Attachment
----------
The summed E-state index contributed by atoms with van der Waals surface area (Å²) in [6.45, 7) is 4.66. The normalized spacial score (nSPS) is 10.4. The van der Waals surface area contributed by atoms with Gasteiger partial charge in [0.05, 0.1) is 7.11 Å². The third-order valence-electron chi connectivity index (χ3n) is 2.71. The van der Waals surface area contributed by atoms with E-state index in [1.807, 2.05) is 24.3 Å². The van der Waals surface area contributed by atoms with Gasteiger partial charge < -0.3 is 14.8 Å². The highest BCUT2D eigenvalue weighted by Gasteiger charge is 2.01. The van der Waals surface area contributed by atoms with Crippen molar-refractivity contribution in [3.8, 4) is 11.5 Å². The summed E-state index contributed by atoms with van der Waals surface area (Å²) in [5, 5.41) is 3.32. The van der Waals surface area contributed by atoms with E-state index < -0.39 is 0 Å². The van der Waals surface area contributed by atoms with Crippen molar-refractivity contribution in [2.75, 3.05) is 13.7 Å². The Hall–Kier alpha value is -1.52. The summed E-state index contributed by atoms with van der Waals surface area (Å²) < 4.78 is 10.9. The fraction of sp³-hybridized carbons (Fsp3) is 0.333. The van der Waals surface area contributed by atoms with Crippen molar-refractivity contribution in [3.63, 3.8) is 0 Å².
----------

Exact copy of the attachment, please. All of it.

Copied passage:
The summed E-state index contributed by atoms with van der Waals surface area (Å²) in [6.45, 7) is 4.66. The normalized spacial score (nSPS) is 10.4. The van der Waals surface area contributed by atoms with Gasteiger partial charge in [0.05, 0.1) is 7.11 Å². The third-order valence-electron chi connectivity index (χ3n) is 2.71. The van der Waals surface area contributed by atoms with E-state index in [1.807, 2.05) is 24.3 Å². The van der Waals surface area contributed by atoms with Gasteiger partial charge < -0.3 is 14.8 Å². The highest BCUT2D eigenvalue weighted by Gasteiger charge is 2.01. The van der Waals surface area contributed by atoms with Crippen molar-refractivity contribution in [3.8, 4) is 11.5 Å². The summed E-state index contributed by atoms with van der Waals surface area (Å²) in [5, 5.41) is 3.32. The van der Waals surface area contributed by atoms with E-state index < -0.39 is 0 Å². The van der Waals surface area contributed by atoms with Crippen molar-refractivity contribution in [2.75, 3.05) is 13.7 Å². The Hall–Kier alpha value is -1.52. The summed E-state index contributed by atoms with van der Waals surface area (Å²) < 4.78 is 10.9. The fraction of sp³-hybridized carbons (Fsp3) is 0.333. The van der Waals surface area contributed by atoms with Crippen molar-refractivity contribution in [3.63, 3.8) is 0 Å².